Carnegie Porter. Part III.

Courtesy a volume of The Brewing Trade Review, we have portraits in 1962 of two breweries of good historical interest: D. Carnegie in Gothenburg, Sweden and E. Lacon in Great Yarmouth, England.

John Levett wrote the Carnegie piece, starting p. 868. He included images of the brew kettle, enclosed in a brick-lined well, and a floor of the maltings, built, as I documented in Part I, in 1939.

He discussed regulatory control of alcohol strength, the always-present Swedish temperance sentiment, and then-importance of Carnegie Porter in the Swedish beer market. The beer was nationally distributed including by some competitors.

Much is devoted to Pripps, the major brewer that also originated in Gothenburg, and by 1962 was the parent company of Carnegie. Pripps is now in the fold of Danish Carlsberg.



The Lacon’s story (from p. 706), uncredited in authorship, is a good complement to the 1957 commercial film circulated on Twitter today by Tim Holt, editor of Brewery History. It is a reminder how some regional breweries were seen still to have good prospects.

The brewery was publicly-traded but still family-controlled. It shared with other “seaside breweries” particularities of the trade, patterns of sales unique to them. Such charming details of British family brewing are now firmly of the past.

The detail of WW II damage from bombing and re-building is of particular interest.

E. Lacon was bought up by the London giant Whitbread’s in 1965, only three years after the hopeful portrait in the Review.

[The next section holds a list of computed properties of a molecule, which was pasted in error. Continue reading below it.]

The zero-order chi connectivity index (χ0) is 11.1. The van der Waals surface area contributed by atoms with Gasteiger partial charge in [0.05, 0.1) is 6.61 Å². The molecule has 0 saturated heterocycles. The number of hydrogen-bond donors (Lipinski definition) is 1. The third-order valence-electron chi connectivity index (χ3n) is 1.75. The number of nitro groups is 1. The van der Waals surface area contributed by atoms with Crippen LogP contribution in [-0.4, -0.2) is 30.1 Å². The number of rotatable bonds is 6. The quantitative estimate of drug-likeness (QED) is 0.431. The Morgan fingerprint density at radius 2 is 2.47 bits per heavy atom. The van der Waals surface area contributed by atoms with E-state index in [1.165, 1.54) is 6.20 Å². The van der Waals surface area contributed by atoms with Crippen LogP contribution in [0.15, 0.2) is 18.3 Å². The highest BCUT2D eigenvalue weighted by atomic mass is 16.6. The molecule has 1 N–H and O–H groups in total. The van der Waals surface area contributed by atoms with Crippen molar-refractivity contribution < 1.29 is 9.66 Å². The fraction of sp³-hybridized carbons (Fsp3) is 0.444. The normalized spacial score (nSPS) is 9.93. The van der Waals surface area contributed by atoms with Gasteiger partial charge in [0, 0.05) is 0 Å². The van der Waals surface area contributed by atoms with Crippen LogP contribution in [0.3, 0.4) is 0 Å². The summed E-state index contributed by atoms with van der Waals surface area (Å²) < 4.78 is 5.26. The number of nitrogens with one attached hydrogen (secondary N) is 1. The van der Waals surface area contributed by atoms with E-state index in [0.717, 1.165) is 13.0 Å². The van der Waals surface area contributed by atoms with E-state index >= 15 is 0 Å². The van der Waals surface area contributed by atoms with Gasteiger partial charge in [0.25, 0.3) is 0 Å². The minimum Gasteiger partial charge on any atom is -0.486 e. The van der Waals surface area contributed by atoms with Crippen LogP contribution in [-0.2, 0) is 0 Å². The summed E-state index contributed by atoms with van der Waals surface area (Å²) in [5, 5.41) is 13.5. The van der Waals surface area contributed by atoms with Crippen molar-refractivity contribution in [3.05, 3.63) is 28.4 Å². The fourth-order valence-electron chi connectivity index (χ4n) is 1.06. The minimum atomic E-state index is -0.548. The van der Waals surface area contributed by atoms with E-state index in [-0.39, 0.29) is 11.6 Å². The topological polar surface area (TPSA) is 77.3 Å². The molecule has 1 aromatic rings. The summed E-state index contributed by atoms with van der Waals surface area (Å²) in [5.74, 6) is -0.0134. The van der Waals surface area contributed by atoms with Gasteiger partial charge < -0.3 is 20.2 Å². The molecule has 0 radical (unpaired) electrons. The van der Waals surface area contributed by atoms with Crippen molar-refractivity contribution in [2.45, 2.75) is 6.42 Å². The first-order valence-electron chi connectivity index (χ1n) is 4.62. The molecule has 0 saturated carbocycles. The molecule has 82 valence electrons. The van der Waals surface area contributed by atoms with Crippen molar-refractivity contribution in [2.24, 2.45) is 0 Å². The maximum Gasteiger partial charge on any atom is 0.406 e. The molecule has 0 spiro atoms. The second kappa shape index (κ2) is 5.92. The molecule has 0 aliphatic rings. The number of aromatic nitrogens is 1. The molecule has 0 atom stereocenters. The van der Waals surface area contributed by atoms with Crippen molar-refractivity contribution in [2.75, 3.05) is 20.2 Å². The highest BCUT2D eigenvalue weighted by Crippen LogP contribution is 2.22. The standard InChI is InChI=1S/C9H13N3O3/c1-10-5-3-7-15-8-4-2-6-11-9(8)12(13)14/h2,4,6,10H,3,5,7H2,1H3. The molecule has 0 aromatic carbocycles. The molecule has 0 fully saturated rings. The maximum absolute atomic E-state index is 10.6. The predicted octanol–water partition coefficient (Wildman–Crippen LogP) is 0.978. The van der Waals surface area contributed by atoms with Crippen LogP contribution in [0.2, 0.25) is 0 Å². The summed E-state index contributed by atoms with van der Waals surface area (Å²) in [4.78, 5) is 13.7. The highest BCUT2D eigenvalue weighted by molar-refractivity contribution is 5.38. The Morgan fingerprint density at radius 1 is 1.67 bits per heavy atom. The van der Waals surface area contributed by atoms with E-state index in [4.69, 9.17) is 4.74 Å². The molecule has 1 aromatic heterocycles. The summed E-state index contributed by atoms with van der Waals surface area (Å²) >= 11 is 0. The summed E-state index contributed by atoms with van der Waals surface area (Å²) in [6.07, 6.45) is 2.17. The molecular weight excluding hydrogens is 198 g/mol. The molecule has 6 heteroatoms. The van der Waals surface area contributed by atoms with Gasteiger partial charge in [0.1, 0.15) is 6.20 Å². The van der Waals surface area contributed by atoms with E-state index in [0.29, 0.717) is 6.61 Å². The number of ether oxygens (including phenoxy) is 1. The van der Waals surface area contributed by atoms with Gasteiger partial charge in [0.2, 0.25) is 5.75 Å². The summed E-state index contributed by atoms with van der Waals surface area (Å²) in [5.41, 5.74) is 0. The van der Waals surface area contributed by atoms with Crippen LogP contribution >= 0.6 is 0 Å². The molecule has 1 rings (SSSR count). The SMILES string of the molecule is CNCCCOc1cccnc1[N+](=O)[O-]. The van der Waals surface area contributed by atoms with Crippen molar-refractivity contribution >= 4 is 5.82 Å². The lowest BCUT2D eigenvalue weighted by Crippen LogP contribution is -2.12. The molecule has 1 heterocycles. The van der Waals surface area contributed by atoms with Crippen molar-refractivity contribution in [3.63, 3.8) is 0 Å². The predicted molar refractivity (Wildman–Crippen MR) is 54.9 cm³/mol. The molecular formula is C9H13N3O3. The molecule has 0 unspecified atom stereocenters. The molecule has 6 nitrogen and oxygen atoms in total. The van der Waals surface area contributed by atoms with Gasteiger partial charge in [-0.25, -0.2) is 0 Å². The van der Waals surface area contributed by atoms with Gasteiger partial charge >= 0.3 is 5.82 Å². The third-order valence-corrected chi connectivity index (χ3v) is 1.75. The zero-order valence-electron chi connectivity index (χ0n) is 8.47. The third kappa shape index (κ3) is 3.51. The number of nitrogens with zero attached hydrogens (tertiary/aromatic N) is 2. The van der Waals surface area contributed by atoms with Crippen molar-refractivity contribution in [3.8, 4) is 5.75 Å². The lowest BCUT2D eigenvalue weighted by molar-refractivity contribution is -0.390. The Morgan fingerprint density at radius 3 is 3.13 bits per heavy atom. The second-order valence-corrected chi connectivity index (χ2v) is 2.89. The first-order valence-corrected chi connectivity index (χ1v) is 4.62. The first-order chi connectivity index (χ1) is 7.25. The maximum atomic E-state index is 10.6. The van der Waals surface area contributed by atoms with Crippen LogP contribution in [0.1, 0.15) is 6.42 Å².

There is much else of interest in the volume linked.

John Levett also authored impactful pieces on Kirin in Japan and Carling’s U.S. expansion. I don’t know Levett’s name in British brewing or trade publishing, but he showed good knowledge of international brewing in this period.*

There is a good bit on a Watney’s demonstration unit, a vehicle meant to do “whistle stops” to market its Red Barrel (non-real ale) draught beer. The suave description of the interior, eg. “figured dark oak with contrasting walls”, is matchless.

“Gypsum”, a nom de plume likely of J.L. Shimwell, a British brewing scientist I profiled earlier, had a series on the Victorian brewing author Southby. He both extracts and comments on chapters from Southby’s influential brewing text.

It shows the respect Shimwell had for Victorian brewing but also the great diversity of brewing methods and equipment then. Although Shimwell was as sophisticated as brewing scientists came in 1962, he knew how much had been lost to British brewing.

His asides provide rich detail, eg. on the Irish practice of “worting” casks with unfermented beer to ensure condition.

You may read at your leisure, to learn more.


*If anyone tells me I’ll buy you a pint – in Toronto, when the bars open.





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